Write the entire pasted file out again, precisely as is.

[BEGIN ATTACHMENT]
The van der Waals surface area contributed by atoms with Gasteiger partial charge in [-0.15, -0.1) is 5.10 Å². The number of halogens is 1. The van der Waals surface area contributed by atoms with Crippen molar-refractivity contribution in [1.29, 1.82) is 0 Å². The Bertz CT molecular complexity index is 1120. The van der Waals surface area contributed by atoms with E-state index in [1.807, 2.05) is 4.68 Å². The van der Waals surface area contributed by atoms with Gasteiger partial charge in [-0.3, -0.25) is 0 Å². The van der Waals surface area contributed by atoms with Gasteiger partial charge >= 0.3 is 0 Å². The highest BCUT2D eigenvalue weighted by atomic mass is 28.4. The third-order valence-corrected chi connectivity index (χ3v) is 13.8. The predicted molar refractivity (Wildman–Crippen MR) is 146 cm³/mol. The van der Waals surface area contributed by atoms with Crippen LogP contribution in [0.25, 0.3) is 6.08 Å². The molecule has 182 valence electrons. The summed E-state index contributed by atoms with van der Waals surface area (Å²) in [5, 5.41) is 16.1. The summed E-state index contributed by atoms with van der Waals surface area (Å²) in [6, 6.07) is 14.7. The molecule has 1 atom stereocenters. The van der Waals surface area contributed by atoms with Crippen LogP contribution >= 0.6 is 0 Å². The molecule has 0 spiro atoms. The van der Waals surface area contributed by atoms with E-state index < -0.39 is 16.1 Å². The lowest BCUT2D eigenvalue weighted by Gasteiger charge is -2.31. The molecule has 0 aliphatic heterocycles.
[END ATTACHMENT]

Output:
The van der Waals surface area contributed by atoms with Gasteiger partial charge in [-0.15, -0.1) is 5.10 Å². The number of halogens is 1. The van der Waals surface area contributed by atoms with Crippen molar-refractivity contribution in [1.29, 1.82) is 0 Å². The Bertz CT molecular complexity index is 1120. The van der Waals surface area contributed by atoms with E-state index in [1.807, 2.05) is 4.68 Å². The van der Waals surface area contributed by atoms with Gasteiger partial charge in [-0.3, -0.25) is 0 Å². The van der Waals surface area contributed by atoms with Gasteiger partial charge >= 0.3 is 0 Å². The highest BCUT2D eigenvalue weighted by atomic mass is 28.4. The third-order valence-corrected chi connectivity index (χ3v) is 13.8. The predicted molar refractivity (Wildman–Crippen MR) is 146 cm³/mol. The van der Waals surface area contributed by atoms with Crippen LogP contribution in [0.25, 0.3) is 6.08 Å². The molecule has 182 valence electrons. The summed E-state index contributed by atoms with van der Waals surface area (Å²) in [5, 5.41) is 16.1. The summed E-state index contributed by atoms with van der Waals surface area (Å²) in [6, 6.07) is 14.7. The molecule has 1 atom stereocenters. The van der Waals surface area contributed by atoms with Crippen LogP contribution >= 0.6 is 0 Å². The molecule has 0 spiro atoms. The van der Waals surface area contributed by atoms with E-state index < -0.39 is 16.1 Å². The lowest BCUT2D eigenvalue weighted by Gasteiger charge is -2.31. The molecule has 0 aliphatic heterocycles.